I spent the 2010 trying new things in all kinds of directions, still not sure what was the right path to focus on.

2011 Direction

On New Year’s Day, 2011, I’ll already be at Shakespeare & Company, a Shakespeare festival theater company in the Berkshires, working my ass of in their month-long intensive training program for professional actors. I’ve known for three years now that this is what I most want to do with my acting career: perform live, on stage, in the classical and other brilliant plays done by Shakespeare festivals. Giving up on MFAs, I’ve chosen the most direct route I can find: the highly-respected, Shakespeare-specific training of Shakespeare & Company’s 40-year-old Month-Long Intensive program. I still don’t know exactly where my acting will go when I finish this “acting boot camp” and return to my regular life, but I’m confident that what I learn in the Berkshires will help me map my course.

Corporate blogging will continue to be my bread and butter from February on. I’ve already arranged with my best client to pre-write the blogs that will go live while I’m at business further as soon as I’m back home. I also plan to start writing fiction again—once my favorite art form, but one I’ve neglected since college. I haven’t felt I had the concentration to write my own stories these past . . . too many years. It’s time to find my focus again.

As for my home, when I finish my actor training, I will still have a home to come back to. I’ve been renting a room in the house of an old friend from high school, and I love it here. I’ve actually unpacked and set up furniture. I have a home base to help me focus on my next direction . . . or directions.

 

And my love life? That’s the one area of my life I don’t think I have the power, or good reason, to try to direct.

There are drawbacks to freelancing (financial ups and downs, feast-or-famine schedules, condescending credit card companies), but there are many rewards, as well. Perhaps the greatest of those is being able to choose every project I take on, and sometimes being paid to do things I would love to do whether or not money was involved.

For example, I often do small projects for Sounds True, the spiritual and self-help publisher where I’ve once had the privilege of working full-time. Lately, I’ve been transcribing installments of Sounds True’s weekly podcast, Insights from the Edge, for posting on their web site. In these podcasts, Sounds True Founder and CEO Tami Simon interviews great thinkers who’ve created audio programs (lectures and lessons on CD or downloadable mp3) for Sounds True. Three weeks ago, I was particularly excited to find that Tami had interviewed Vicki Robin, who, with the late Joe Dominguez, co-authored Your Money or Your Life. I was being paid to listen to one of the great heroes whose ideas had informed much of my adult life! Check out the interview here.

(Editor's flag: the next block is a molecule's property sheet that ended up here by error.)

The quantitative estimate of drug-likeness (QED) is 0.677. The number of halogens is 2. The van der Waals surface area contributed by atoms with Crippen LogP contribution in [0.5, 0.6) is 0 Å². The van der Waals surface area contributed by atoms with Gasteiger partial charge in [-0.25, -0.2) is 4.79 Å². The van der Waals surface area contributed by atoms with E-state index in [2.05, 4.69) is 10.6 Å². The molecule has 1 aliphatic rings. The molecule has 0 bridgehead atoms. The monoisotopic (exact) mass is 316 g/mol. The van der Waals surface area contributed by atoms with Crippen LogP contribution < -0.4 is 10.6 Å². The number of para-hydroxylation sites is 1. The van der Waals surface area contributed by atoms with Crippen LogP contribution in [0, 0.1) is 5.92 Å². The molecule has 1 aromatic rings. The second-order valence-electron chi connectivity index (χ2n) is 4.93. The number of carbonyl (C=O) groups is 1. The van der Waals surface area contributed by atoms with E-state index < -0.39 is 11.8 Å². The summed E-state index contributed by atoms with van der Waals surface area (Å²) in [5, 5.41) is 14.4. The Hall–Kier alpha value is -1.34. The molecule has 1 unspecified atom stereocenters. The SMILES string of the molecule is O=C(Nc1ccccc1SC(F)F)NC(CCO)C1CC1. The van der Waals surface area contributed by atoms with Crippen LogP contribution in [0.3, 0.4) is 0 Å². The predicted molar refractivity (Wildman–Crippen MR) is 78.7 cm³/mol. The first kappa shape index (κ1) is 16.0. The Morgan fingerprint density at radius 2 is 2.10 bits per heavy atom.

Tami’s interview celebrates the release of the updated, 10th anniversary edition of the Your Money or Your Life. I remember when the book first came out, when I was a 20-something, deep in college studies and deep in anxiety, wondering if I would ever figure out how to handle my own finances, live free of family support, and take care of myself. I read the book, began tracking my expenses, and have never looked at a job offer or a price tag in the same way since. It’s not an exaggeration to say that this book changed my life, or more accurately, that it did a great deal to shape my adult life.

Vicki Robin and her coauthor, the late Joe Dominguez, taught me to see money as something I (or someone, such as my parents, who have given me many generous gifts over my lifetime) traded hours of my (or my loved one’s) precious, limited life to gain. They also taught me that credit is a form of indentured servitude—a harsh way to put it, but it is signing up to work for many hours, often hundreds or thousands of hours, to pay off a debt—not free money. And best of all, they taught me that true financial independence—defined not as having mountains of money, but as being wholly in control of one’s own financial life—is possible. Creative lifestyles can be fun and freeing, the “American dream” is not a dream for one, and a sustainable world for all is possible.

I was delighted to trade my life energy for money when it came with a chance to listen to Vicki Robin expanding on the ideas from this life-changing book. The interview is a nice introduction to the Your Money or Your Life philosophy, and an interesting listen (or read, if you prefer—just go to the podcast page and click “Read the Transcript” to see my handiwork). I encourage you to check it out.

2009Happy new year!